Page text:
Knoxville News Sentinel: Greg Johnson: Alexander fighting administration's idiocy

Posted on May 13, 2011

U.S. Sen. Lamar Alexander, R-Tenn., has joined the latest business battle in the Obama administration's incessant war on capital. From the Senate floor to the pages of the Wall Street Journal, Alexander is fighting the outrageous decision by the National Labor Relations Board to register a complaint against Boeing after the Seattle-based manufacturer spent more than $1 billion to develop a facility in South Carolina to build more airplanes because business is booming.

The NLRB's move is another example of President Barack Obama's idiocy and duplicity about business. A year ago, Obama pledged to double exports over the next five years. This year, his appointees at the NLRB throttle America's biggest exporter. What the rhetorician gives, the regulators take away.

The complaint revolves around construction of Boeing's new 787 Dreamliner. Green-lighted by Boeing's board in 2003, and despite several delays in delivery, the Dreamliner is a huge hit. Boeing has orders for 835 planes valued at $162 billion, with the biggest order from All-Nippon Airways. To meet the demand, Boeing built the South Carolina plant and hired 1,000 workers.

The NLRB alleges Boeing "violated federal labor law by deciding to transfer a second production line to a nonunion facility in South Carolina for discriminatory reasons" because, according to the NLRB, Boeing said at one time it would open a second assembly line at its unionized Seattle plant. The NLRB wants to "remedy the unfair labor practices" by requiring "Boeing to maintain the second production line in Washington state."

Alexander sees the bigger, more sinister agenda. "The National Labor Relations Board has moved to stop Boeing from building airplanes at a nonunion plant in South Carolina," Alexander wrote in the Journal, "suggesting that a unionized American company cannot expand its operations into one of the 22 states with right-to-work laws, which protect a worker's right to join or not join a union."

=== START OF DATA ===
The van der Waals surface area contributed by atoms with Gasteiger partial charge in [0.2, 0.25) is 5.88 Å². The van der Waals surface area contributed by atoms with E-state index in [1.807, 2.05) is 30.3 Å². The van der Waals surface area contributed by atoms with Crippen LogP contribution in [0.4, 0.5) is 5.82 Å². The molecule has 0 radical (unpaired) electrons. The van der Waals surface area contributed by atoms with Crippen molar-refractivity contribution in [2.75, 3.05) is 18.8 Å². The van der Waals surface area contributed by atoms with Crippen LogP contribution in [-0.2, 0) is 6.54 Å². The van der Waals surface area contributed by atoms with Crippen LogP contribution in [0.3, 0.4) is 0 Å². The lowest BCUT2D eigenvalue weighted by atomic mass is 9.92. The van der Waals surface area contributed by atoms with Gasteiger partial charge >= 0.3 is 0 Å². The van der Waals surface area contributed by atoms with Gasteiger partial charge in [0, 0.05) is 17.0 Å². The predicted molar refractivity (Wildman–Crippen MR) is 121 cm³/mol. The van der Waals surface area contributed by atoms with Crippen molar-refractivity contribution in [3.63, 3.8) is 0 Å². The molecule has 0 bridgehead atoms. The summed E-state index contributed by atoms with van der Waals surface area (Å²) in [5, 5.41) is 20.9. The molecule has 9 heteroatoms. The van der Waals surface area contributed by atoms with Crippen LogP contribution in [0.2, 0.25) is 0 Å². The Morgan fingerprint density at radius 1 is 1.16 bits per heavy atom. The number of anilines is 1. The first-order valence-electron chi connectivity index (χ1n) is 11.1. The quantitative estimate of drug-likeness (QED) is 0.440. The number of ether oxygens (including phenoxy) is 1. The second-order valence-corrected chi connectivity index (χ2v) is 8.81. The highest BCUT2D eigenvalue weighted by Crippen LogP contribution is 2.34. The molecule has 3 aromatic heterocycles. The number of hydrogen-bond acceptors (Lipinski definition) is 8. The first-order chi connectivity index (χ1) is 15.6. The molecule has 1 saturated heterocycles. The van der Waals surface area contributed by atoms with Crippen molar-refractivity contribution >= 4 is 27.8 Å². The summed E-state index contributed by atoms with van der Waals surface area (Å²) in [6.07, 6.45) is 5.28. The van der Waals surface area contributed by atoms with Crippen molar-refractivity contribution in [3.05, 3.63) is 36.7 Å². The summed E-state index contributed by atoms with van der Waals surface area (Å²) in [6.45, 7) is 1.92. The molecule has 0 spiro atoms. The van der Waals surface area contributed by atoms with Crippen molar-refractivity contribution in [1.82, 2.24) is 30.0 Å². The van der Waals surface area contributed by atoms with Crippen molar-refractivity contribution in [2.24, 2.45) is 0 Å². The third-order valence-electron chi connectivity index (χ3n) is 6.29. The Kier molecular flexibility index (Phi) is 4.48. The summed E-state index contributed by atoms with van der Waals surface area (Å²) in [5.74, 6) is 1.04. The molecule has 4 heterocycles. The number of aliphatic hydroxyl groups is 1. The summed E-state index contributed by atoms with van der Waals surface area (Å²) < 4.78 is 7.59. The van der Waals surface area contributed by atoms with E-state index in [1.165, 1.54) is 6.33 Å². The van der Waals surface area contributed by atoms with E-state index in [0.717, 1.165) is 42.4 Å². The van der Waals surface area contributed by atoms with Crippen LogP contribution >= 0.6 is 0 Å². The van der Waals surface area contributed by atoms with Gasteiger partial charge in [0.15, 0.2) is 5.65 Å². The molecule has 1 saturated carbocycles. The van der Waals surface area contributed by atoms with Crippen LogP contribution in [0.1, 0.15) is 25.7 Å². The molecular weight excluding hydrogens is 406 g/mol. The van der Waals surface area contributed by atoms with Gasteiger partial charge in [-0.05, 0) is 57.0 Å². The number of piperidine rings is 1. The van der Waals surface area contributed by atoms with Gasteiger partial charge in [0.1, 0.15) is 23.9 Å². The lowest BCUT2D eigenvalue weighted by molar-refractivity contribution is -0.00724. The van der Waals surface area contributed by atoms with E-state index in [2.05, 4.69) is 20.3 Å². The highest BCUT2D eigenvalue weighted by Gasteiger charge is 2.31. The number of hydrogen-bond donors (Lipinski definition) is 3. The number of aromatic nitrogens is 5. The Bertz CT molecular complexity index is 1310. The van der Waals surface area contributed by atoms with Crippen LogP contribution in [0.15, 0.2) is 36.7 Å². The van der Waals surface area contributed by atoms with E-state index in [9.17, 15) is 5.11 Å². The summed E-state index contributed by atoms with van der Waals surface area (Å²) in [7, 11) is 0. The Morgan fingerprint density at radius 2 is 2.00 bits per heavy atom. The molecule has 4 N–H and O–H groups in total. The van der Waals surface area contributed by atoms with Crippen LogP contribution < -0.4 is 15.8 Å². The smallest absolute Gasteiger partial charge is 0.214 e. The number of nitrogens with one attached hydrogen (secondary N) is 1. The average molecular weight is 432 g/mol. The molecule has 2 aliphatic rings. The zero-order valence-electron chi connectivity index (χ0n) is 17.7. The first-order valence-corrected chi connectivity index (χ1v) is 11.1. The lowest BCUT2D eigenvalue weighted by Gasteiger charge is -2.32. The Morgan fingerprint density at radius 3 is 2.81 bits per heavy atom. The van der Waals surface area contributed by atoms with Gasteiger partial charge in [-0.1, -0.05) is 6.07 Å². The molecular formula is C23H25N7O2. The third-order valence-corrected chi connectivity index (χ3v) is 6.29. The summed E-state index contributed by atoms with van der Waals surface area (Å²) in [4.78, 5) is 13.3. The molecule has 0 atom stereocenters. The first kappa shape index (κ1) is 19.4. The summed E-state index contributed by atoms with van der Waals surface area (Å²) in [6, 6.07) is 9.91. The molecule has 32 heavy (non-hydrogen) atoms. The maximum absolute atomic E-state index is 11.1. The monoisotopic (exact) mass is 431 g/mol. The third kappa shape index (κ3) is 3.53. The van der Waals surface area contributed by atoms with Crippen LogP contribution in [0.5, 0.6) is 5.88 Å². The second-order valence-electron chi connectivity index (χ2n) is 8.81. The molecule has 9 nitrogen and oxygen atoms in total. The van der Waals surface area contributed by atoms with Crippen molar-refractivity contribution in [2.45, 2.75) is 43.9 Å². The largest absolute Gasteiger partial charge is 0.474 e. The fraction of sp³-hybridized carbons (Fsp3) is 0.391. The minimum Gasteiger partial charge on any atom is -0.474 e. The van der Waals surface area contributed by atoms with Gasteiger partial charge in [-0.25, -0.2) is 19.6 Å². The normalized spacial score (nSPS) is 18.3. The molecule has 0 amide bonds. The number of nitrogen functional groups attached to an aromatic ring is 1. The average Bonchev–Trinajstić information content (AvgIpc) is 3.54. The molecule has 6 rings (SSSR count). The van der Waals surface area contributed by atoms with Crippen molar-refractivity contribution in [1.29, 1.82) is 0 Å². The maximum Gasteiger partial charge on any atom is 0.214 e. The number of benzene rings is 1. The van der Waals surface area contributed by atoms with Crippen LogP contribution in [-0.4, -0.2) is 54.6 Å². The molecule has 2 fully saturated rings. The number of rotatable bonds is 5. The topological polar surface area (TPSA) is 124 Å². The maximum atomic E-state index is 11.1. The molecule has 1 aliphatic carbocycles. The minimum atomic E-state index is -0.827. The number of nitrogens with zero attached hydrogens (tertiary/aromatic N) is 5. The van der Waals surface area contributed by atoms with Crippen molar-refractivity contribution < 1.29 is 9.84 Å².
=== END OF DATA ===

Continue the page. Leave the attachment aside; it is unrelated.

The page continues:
With heavily unionized blue states in the Northeast and West hemorrhaging jobs as companies make the pragmatic decision to build manufacturing facilities in red states in the South where labor is cheaper and business is not imprisoned by onerous work rules, Obama's biggest backers - labor unions - are apoplectic. Alexander knows firsthand the outcome when union shops compete with nonunion shops.

"In 1985, General Motors located its $5 billion Saturn plant in Spring Hill, Tenn., 40 miles from Nissan, hoping side-by-side competition would help the Americans beat the Japanese," Alexander wrote. "After 25 years, nonunion Nissan operated the most efficient auto plant in North America. The Saturn/UAW partnership never made a profit. GM closed Saturn last year."

Alexander joined with U.S. Sens. Lindsey Graham, R-S.C., and Jim DeMint, R-S.C., to introduce the "Job Protection Act" in the Senate. Alexander, Graham, DeMint and South Carolina Gov. Nikki Haley have urged Obama to tell the NLRB to stand down. Haley wrote, again in the Wall Street Journal, that Boeing was conducting its business as it saw fit.

"This is not a novel or complicated idea," Haley wrote. "It's called capitalism."

Obviously, the simple concept of a free enterprise in a free nation doing business wherever it chooses is beyond the Obama administration. So, the war goes on. And Alexander et al recognize that in our moribund economy, with 9 percent unemployment, high corporate tax rates, a ferociously competitive global business climate and a still-uncertain economy, the biggest enemies of American business are Obama and his union-tool appointees at the NLRB.

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